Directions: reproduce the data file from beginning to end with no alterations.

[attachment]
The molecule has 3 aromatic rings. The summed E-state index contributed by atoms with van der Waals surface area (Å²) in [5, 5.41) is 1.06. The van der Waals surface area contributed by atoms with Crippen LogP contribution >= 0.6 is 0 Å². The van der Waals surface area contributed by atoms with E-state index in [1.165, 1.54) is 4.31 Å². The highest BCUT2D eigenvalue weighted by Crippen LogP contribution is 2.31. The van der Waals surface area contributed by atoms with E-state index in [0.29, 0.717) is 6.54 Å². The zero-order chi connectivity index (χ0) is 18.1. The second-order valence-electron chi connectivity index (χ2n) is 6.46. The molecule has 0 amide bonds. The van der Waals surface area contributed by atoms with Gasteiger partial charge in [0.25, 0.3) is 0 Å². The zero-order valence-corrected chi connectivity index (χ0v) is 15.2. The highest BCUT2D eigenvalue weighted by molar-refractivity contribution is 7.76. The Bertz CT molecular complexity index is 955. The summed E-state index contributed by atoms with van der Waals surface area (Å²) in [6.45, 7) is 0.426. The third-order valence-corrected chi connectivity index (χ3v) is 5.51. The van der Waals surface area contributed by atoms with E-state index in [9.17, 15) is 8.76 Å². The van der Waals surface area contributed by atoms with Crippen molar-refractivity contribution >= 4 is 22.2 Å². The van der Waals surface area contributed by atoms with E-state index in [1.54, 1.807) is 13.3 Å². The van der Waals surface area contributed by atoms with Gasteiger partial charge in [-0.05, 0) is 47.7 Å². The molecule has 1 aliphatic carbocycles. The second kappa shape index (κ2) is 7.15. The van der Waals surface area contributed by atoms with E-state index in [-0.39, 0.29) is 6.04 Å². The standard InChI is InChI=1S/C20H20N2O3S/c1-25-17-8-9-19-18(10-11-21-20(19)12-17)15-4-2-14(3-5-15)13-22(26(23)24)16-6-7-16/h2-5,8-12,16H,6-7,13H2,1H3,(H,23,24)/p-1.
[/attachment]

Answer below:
The molecule has 3 aromatic rings. The summed E-state index contributed by atoms with van der Waals surface area (Å²) in [5, 5.41) is 1.06. The van der Waals surface area contributed by atoms with Crippen LogP contribution >= 0.6 is 0 Å². The van der Waals surface area contributed by atoms with E-state index in [1.165, 1.54) is 4.31 Å². The highest BCUT2D eigenvalue weighted by Crippen LogP contribution is 2.31. The van der Waals surface area contributed by atoms with E-state index in [0.29, 0.717) is 6.54 Å². The zero-order chi connectivity index (χ0) is 18.1. The second-order valence-electron chi connectivity index (χ2n) is 6.46. The molecule has 0 amide bonds. The van der Waals surface area contributed by atoms with Gasteiger partial charge in [0.25, 0.3) is 0 Å². The zero-order valence-corrected chi connectivity index (χ0v) is 15.2. The highest BCUT2D eigenvalue weighted by molar-refractivity contribution is 7.76. The Bertz CT molecular complexity index is 955. The summed E-state index contributed by atoms with van der Waals surface area (Å²) in [6.45, 7) is 0.426. The third-order valence-corrected chi connectivity index (χ3v) is 5.51. The van der Waals surface area contributed by atoms with E-state index in [9.17, 15) is 8.76 Å². The van der Waals surface area contributed by atoms with Crippen molar-refractivity contribution >= 4 is 22.2 Å². The van der Waals surface area contributed by atoms with E-state index in [1.54, 1.807) is 13.3 Å². The van der Waals surface area contributed by atoms with Gasteiger partial charge in [-0.05, 0) is 47.7 Å². The molecule has 1 aliphatic carbocycles. The second kappa shape index (κ2) is 7.15. The van der Waals surface area contributed by atoms with E-state index in [-0.39, 0.29) is 6.04 Å². The standard InChI is InChI=1S/C20H20N2O3S/c1-25-17-8-9-19-18(10-11-21-20(19)12-17)15-4-2-14(3-5-15)13-22(26(23)24)16-6-7-16/h2-5,8-12,16H,6-7,13H2,1H3,(H,23,24)/p-1.